Chris Dixon has a post up on Silicon Alley Insider arguing that it is dangerous for startups to take seed investments from big venture funds (thanks to @robinklein for the pointer). His argument has two parts:
- If the seed VC decides not to invest in the Series A it will scare other VCs off
- If the seed VC does decide to invest in the Series A their inside track will get them a better valuation than in a more open competition
I agree that taking seed investment from a VC brings these risks with it, but there are also some benefits. Namely you get the public endorsement from that VC at an earlier stage, you get to work closely with them for longer, and you will have a better chance of securing them as Series A investors.
There is no right and wrong here, my point is just that there are pros and cons on both sides.
Where the cons start to outweigh the cons is if the VC has a large number of seed investments (and it is large seed investment programmes that Chris is mostly taking issue with). In this scenario the large VC won’t have the bandwidth to give much love to all their seed companies and they will most likely be expecting to fund only a fraction of them at Series A.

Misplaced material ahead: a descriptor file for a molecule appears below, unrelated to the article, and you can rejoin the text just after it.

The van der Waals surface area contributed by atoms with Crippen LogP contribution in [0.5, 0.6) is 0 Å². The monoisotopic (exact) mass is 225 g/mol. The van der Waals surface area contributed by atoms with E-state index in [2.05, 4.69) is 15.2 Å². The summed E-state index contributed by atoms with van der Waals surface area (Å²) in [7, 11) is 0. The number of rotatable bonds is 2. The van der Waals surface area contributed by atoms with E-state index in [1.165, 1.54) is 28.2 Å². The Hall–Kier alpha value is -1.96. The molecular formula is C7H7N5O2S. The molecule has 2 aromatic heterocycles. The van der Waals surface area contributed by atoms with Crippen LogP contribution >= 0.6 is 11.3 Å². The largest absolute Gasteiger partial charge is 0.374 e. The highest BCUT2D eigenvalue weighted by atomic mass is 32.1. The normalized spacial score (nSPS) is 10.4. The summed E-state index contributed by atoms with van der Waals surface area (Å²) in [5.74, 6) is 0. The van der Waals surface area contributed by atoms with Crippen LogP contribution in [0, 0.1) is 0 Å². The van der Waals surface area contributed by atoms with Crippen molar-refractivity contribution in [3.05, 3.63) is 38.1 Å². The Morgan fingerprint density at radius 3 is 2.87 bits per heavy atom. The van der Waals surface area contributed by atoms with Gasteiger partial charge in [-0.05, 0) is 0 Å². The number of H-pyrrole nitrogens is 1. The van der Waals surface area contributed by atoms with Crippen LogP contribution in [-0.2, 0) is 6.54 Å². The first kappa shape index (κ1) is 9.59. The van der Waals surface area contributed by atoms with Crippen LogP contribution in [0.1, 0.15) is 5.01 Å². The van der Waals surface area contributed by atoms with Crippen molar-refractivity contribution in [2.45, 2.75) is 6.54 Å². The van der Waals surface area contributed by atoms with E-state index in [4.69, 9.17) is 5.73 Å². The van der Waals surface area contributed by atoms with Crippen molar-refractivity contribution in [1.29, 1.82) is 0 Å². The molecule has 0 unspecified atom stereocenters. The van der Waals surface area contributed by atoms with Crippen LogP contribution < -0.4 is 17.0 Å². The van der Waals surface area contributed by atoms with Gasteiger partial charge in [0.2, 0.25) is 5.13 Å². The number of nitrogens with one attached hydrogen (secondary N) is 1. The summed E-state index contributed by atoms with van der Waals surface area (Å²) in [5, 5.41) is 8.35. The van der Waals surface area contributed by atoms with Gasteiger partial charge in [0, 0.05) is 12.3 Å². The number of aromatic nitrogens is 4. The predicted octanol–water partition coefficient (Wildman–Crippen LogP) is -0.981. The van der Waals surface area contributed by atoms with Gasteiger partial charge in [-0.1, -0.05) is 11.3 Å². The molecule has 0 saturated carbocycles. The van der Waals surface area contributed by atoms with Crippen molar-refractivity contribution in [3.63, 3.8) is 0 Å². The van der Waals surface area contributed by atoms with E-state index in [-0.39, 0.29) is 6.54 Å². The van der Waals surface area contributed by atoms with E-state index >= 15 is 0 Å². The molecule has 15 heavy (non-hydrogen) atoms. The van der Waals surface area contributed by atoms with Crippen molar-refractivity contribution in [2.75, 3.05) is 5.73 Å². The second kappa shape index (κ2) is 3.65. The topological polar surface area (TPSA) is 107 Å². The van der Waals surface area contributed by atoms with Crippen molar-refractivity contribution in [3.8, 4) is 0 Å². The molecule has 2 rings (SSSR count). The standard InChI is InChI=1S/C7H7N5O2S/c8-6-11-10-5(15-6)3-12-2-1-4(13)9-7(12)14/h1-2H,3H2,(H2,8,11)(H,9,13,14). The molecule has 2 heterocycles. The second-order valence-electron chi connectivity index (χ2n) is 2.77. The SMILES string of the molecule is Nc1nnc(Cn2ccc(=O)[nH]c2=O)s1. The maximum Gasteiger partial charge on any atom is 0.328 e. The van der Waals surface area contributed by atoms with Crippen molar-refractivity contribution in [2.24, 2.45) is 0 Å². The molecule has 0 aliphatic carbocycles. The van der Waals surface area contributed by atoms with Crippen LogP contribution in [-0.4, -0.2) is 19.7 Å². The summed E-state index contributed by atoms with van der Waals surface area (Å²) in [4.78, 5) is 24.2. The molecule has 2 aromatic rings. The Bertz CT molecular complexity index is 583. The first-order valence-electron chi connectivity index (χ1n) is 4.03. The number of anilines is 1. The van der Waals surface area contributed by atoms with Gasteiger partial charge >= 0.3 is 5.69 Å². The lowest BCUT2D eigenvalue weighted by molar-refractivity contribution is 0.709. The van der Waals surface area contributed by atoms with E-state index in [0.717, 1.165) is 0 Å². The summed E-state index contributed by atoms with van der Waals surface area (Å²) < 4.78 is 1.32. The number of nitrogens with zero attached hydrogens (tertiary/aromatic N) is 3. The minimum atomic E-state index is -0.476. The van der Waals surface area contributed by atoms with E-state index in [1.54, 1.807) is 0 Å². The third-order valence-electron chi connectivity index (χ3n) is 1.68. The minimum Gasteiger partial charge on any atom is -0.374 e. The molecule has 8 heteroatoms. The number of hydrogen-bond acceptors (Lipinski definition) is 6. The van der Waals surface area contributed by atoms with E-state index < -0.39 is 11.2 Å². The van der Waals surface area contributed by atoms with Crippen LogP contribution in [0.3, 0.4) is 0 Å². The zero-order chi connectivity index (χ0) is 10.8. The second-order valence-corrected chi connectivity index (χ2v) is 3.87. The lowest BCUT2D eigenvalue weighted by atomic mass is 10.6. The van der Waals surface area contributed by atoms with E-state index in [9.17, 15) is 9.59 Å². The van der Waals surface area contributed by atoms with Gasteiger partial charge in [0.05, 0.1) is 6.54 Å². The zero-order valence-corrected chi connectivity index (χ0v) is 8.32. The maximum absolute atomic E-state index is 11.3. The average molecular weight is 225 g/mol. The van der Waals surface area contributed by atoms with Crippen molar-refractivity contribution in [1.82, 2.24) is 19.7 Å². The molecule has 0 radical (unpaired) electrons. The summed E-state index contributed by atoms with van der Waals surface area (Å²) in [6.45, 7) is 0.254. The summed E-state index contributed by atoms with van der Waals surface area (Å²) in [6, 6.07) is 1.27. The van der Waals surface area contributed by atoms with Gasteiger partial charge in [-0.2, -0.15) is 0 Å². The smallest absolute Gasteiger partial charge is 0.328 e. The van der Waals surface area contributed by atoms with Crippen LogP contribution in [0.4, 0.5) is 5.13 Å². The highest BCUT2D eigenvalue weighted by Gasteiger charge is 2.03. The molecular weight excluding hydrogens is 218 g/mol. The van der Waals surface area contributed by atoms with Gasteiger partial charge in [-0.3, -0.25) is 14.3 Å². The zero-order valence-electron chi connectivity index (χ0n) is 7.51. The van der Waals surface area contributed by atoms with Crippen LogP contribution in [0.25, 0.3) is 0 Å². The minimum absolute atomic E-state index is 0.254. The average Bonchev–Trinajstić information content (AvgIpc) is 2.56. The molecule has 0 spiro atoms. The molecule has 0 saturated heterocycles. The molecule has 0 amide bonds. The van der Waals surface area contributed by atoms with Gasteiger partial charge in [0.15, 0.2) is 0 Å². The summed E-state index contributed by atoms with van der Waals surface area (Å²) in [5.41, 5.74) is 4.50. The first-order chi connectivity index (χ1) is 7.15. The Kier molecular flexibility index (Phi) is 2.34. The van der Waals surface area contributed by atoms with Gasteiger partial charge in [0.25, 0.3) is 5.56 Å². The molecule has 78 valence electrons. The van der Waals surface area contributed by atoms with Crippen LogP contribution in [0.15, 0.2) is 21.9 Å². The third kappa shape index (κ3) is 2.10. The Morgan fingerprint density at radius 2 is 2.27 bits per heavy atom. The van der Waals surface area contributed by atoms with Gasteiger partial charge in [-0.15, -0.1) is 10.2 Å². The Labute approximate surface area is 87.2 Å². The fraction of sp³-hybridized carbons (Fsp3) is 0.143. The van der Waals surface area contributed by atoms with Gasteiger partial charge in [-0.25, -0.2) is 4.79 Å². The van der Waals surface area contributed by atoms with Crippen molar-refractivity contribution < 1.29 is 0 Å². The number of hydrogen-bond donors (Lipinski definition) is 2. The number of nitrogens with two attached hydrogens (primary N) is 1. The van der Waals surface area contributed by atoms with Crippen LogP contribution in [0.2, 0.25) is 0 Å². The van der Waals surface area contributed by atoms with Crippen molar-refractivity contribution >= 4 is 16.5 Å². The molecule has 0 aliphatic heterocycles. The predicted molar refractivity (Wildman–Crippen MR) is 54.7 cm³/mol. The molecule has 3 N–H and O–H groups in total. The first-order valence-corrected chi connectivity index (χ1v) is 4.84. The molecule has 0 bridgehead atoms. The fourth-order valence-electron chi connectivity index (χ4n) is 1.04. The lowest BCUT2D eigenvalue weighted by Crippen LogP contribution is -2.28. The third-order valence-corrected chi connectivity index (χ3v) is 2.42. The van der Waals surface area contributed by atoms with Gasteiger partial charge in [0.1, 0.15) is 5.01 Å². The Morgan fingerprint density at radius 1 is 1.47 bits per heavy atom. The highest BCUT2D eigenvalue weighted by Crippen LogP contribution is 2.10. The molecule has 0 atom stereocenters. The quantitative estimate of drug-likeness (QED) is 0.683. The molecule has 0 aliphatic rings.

On the other hand, if you are the only seed investment from a top name investor in a given year that will make you more attractive to other VCs. If you go on to play the game well (and have negotiated your documents properly) you will then find it easier to generate competition amongst investors to lead your Series A.
That is twice in two days I’ve cited Chris, and I can’t remember the last time I did that for anyone. He writes and thinks extremely well.